It’s easier said than done, but provide enough separation between transmitting antennas and noise-sensitive systems. That’s a nicely installed com antenna on the belly of a gyroplane kit, and—like all VHF com antenna installs—the attachment screws do the grounding.

When in Doubt

Our thanks to the folks at Garmin’s Team X Experimental avionics engineering group for their advice and input here. It was obvious in talking with them that they have helped plenty of builders fix issues that were the result of faulty grounds, mostly because the installers didn’t read the schematics properly. That aside, there is a grand takeaway.

“Ask any one of our engineers, and they’ll tell you they want to see a two-wire circuit on all of the individual LRUs in a Garmin integrated suite,” Garmin’s Justin Cobb told us. Whether it’s a basic stack of radios and a single EFIS, or a multiscreen G3X Touch, he’s talking about running dedicated ground wires back to a common airframe ground rather than a localized ground connection that can cause havoc from (and to) other collocated systems.

Given the importance of getting the wiring right for today’s integrated digital avionics, there are plenty of resources to help you along. Browsing the forums for various kit models, we found that grounding issues are front and center, and there is much to be learned from others who either solved nagging issues or got it right the first time. The EAA and AEA (Aircraft Electronics Association) are also good sources of technical knowledge. Consider taking one or more of its avionics installation courses, where you’ll get a good primer in grounding and best wiring practices.

Last, consider using wiring hubs. While you still need to deal with grounding, prefabricated harnesses sourced from reputable and skilled suppliers can be a good assurance that the power and ground wires within the harnesses are done properly. We’ll pick this discussion of grounding back up in a separate follow-on article on wiring hubs and electronic circuit breakers in a future installment of Avionics Boot Camp.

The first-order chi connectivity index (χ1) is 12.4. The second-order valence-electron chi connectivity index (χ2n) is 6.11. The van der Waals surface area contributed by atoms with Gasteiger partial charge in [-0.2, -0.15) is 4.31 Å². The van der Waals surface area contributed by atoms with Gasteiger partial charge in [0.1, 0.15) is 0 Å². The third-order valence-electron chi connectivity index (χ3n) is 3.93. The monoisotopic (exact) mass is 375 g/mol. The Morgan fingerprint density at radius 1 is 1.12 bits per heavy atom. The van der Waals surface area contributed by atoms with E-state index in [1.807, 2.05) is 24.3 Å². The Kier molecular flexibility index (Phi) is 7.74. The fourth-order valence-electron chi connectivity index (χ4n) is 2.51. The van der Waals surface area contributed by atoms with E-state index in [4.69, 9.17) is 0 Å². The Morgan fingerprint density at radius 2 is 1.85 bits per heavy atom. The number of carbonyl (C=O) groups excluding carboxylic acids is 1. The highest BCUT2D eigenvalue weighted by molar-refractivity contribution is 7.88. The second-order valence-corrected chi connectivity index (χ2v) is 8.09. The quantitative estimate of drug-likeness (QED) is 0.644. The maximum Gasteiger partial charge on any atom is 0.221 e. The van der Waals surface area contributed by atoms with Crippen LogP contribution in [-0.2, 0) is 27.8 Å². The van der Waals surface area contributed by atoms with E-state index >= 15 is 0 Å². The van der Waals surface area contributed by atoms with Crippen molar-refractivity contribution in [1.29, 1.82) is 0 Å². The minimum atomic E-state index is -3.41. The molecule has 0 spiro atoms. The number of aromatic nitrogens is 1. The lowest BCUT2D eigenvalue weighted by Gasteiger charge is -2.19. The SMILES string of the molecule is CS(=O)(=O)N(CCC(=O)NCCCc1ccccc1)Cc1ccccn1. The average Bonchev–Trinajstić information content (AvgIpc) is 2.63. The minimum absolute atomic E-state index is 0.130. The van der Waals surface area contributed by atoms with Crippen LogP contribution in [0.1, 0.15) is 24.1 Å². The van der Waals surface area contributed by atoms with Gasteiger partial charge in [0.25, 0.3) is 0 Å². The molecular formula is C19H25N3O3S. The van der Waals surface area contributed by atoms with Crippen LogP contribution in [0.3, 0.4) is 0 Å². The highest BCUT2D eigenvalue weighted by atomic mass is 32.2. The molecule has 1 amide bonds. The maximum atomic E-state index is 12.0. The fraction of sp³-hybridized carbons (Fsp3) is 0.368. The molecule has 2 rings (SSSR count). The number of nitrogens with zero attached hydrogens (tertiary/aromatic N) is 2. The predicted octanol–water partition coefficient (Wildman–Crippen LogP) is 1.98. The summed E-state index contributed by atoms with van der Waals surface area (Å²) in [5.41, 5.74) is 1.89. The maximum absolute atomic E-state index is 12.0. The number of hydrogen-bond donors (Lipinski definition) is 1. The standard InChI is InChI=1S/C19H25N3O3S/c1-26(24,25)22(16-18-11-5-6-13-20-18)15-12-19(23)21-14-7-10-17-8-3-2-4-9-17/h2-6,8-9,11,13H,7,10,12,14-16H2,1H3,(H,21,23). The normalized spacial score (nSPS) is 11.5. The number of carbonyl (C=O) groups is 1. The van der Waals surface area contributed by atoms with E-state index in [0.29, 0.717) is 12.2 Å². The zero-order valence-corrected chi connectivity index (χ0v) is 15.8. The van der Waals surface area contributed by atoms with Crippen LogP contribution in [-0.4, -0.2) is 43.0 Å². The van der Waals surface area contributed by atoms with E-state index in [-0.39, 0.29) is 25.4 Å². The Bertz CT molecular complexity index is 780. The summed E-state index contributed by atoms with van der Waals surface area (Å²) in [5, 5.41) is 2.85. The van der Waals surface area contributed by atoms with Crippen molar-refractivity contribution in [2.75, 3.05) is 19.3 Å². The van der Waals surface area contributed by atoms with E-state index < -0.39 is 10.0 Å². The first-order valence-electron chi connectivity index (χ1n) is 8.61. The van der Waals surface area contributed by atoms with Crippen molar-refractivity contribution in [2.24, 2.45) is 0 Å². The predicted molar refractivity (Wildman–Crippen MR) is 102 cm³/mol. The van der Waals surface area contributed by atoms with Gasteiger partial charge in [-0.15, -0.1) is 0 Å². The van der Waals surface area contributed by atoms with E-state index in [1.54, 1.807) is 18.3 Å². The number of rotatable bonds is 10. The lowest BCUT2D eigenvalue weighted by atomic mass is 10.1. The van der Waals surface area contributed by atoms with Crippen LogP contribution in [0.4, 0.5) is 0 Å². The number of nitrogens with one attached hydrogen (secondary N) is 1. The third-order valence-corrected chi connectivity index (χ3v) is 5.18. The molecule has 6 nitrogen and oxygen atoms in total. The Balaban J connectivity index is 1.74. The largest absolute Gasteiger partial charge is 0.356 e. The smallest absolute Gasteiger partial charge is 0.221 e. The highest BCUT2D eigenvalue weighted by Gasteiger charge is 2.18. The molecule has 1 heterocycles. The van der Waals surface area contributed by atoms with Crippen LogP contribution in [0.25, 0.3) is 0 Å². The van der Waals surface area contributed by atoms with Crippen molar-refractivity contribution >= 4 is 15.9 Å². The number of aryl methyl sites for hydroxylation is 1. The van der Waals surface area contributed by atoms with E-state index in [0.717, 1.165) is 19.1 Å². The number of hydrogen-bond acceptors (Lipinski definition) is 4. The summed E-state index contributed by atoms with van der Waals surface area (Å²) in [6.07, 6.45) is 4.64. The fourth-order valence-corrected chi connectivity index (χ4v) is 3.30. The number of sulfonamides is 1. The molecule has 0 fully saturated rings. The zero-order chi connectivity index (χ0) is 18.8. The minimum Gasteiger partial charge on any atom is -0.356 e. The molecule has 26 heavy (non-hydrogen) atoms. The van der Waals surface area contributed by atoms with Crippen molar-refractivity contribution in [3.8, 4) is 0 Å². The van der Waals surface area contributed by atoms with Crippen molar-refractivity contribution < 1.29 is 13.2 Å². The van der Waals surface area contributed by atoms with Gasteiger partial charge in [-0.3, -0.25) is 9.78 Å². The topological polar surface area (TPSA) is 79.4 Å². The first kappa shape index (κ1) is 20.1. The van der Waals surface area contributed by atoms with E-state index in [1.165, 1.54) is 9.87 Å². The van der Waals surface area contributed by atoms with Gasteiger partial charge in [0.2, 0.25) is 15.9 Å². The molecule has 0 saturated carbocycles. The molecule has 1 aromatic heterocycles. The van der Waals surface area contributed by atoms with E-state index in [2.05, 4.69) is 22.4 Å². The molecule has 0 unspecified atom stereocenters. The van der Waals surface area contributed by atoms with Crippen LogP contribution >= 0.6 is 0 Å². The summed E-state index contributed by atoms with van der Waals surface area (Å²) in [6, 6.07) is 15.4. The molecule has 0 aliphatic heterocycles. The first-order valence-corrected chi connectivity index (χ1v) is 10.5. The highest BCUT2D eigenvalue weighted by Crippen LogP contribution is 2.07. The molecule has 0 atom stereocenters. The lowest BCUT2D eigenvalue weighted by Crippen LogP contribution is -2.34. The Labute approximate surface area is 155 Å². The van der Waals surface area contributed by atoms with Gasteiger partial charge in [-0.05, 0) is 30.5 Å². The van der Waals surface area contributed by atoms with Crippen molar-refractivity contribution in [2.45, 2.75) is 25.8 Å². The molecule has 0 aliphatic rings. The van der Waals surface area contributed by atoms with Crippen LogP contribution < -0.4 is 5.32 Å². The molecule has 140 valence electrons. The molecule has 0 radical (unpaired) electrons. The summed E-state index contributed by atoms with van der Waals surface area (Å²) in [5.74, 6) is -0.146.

Photos: Larry Anglisano, Marc Cook.


  1. I have realised how critical this is over the years with very unusual problems directly linked to a bad earth .
    Some cables are crimped to the lug , while others are soldered . I personally prefer soldering cables to lugs due to living at the coast and finding corrosion at the lug between it and the cable over time , often not very long at all .
    Your thoughts .

  2. Its unfortunate how so many in aviation refer generically to “grounds” or “earth”, leading to problems generically blamed on a “bad ground”. We would be much better off if those in the know would promote more appropriate terms such as “power return”, “signal return”, “common reference point”, “ground planes”, “shields”, etc. Then an appropriate discussion can be had on how, when, and where to control the flow of power currents, signal currents, and potential conducted (electrical) and induced (E or H field) interference. When appropriately identified, terms such as “common or single point” have some relevance. In a building, the “earth” means something, not so much in a vehicle (unless on terra firma and concerned about antenna performance or static electricity.).